Rep. Kay Granger, the Republican chair of the House Appropriations Committee, stepped down from that role after the vote. She said she would stay on the committee to provide advice and lead as a teacher for colleagues when needed.

Democratic leaders sold the bill to members by emphasizing that they were able to hold the line against hundreds of policy mandates and deep spending cuts.

“This is a good result for the American people in terms of standing up for their health, their safety, their education, their national security protection and of course, above all else, their economic well-being,” Democratic leader Hakeem Jeffries said.

Spending for the Budget Year

When combining the two packages, discretionary spending for the budget year will come to about $1.66 trillion. That does not include programs such as Social Security and Medicare, or financing the country’s rising debt.

To win over support from Republicans, Johnson touted some of the spending increases secured for about 8,000 more detention beds for migrants awaiting their immigration proceedings or removal from the country. That’s about a 24% increase from current levels. Also, GOP leadership highlighted more money to hire about 2,000 Border Patrol agents.

After the vote, having clearly heard his right flank’s concerns, Johnson said he would be in active discussions over the next two weeks on a plan to highlight differences between the two parties on “the catastrophe at the Southern border that is killing countless Americans.” He said bills would be introduced to fix the problem.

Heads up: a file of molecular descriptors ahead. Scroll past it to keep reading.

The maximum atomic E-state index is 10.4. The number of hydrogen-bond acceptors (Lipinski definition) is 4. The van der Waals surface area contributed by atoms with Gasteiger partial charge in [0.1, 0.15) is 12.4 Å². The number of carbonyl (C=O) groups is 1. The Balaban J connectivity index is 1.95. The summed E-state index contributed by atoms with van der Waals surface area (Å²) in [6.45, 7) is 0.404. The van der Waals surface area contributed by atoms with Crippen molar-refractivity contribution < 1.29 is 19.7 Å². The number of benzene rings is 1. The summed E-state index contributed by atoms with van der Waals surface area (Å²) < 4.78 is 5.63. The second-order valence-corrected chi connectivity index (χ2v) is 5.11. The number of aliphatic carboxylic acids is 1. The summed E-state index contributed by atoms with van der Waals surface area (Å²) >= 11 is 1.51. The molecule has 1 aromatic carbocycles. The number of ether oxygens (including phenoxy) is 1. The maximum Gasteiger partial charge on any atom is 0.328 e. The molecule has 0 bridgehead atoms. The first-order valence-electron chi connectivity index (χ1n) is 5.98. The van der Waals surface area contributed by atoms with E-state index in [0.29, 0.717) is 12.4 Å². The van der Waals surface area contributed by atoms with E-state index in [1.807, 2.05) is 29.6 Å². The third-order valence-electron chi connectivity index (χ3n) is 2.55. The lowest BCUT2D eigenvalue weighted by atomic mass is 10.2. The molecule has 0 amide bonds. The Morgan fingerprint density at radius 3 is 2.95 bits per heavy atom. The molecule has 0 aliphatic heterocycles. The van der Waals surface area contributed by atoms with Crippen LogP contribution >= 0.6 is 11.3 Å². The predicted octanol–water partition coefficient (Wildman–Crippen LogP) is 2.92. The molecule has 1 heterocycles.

Democrats’ Achievements

Democrats, meanwhile, are boasting of a $1 billion increase for Head Start programs and new child care centers for military families. They also played up a $120 million increase in funding for cancer research and a $100 million increase for Alzheimer’s research.

“Make no mistake, we had to work under very difficult top-line numbers and fight off literally hundreds of extreme Republican poison pills from the House, not to mention some unthinkable cuts,” said Sen. Patty Murray, the Democratic chair of the Senate Appropriations Committee. “But at the end of the day this is a bill that will keep our country and our families moving forward.”

White House press secretary Karine Jean-Pierre called on the Senate to pass the spending bill as quickly as possible.

“This bill is a compromise,” she said. “No side got everything it wanted.”

The spending in the bill largely tracks with an agreement that then-Speaker McCarthy worked out with the White House in May 2023, which restricted spending for two years and suspended the debt ceiling into January 2025 so the federal government could continue paying its bills.

Shalanda Young, director of the White House Office of Management and Budget, told lawmakers that last year’s agreement, which became the Fiscal Responsibility Act, will save the federal government about $1 trillion over the coming decade.

Members of both parties expressed frustration with how long the process has taken and how the end result was what so many had predicted. They warned all along that Republicans would not get the vast majority of policy mandates they were seeking or cut spending further than what McCarthy and the White House had agreed upon last year.

“People were living in a dream world thinking, ‘Well, we’re going to something different than what McCarthy had an agreement with the president on,’” said Rep. Don Bacon, R-Neb.